Managers and Imams: Saving Humanity in High Asia
Till Mostowlansky's habilitation project
In humanitarianism, international development and related fields of “doing good” Muslims have often received attention as subjects and not as agents. This project explores organizations with Muslim genealogies in the borderland of Afghanistan, Pakistan and Tajikistan that have promised people to relieve suffering, promote progress and connect them to other places around the globe. It thereby analyses how, under which historical conditions and to what ends these organizations have emerged, thrived, failed and transformed.
Managers and Imams specifically interrogates why certain Muslim humanitarians attempt to extend their influence over vast fields of society while others do not. Focussing on Shia Muslims of Ismaili and Twelver orientation, who constitute the majority population in this part of High Asia, the project contributes to three fields of anthropology that are infrequently brought together: humanitarianism/development, religion/Islam and economy/globalization. To fuse these perspectives, it employs insights from the anthropology of infrastructure, space/place, and affect/morality. In doing so, it offers a means to deepen the theoretical framing of these organizations’ ever incomplete struggle to achieve legitimacy across the domains of economy, ethics, materiality, politics and religious practice.
Managers and Imams operates with a definition of “doing good” that takes into account the fluidity and intersections between practices typically labelled separately as “humanitarian”, “developmental”, “philanthropical” and “charitable.” In an attempt to overcome these a priori distinctions, the project sees these practices as tied to particular “productions” of humanity. To access such productions ethnographically and historically it distinguishes between ideological notions that shape responsibilities, institutional provisions that include rights and obligations, social relationships between recipients and providers that encompass processes of exchange on different institutional and inter-personal levels, actual practices of provision, and the social and economic consequences of these practices for providers, recipients and the wider social field (Thelen, Leutloff-Grandits & Peleikis 2009).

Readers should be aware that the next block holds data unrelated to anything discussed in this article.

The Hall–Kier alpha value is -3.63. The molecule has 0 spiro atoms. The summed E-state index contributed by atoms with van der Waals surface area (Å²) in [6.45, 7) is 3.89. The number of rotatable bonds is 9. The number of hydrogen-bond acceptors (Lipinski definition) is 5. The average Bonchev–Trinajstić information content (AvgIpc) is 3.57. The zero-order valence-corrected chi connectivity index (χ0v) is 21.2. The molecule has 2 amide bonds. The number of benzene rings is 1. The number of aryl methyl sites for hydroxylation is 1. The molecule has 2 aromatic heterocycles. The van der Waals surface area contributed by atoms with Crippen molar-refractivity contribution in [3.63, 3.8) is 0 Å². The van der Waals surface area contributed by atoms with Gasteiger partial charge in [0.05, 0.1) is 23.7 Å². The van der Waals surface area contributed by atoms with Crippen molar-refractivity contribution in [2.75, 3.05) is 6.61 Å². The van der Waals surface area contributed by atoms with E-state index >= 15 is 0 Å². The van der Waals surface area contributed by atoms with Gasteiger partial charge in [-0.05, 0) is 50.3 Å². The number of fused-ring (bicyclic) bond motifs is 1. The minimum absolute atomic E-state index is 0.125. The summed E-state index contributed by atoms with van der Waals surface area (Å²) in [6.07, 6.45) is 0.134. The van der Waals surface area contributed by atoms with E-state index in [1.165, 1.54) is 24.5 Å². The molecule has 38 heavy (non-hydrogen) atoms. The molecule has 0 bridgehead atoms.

Based on a decade of ethnographic and archival research in and on the borderland of Afghanistan, Pakistan and Tajikistan, Managers and Imams departs from persistent assumptions that humanitarianism and development are rooted in European and North American history. In contrast, this project emphasizes that this globally dominant and publicly visible strand is but one possible type of “production” of humanity amongst many world-wide. Examining the different, intricately entangled political, economic and religious influences on Muslim humanitarians in High Asia, Managers and Imams tells the story of a region fragmented by colonialism and Cold War, connected by transnational investments and Shia Islam, and perpetually perceived as in need of salvation by outside actors.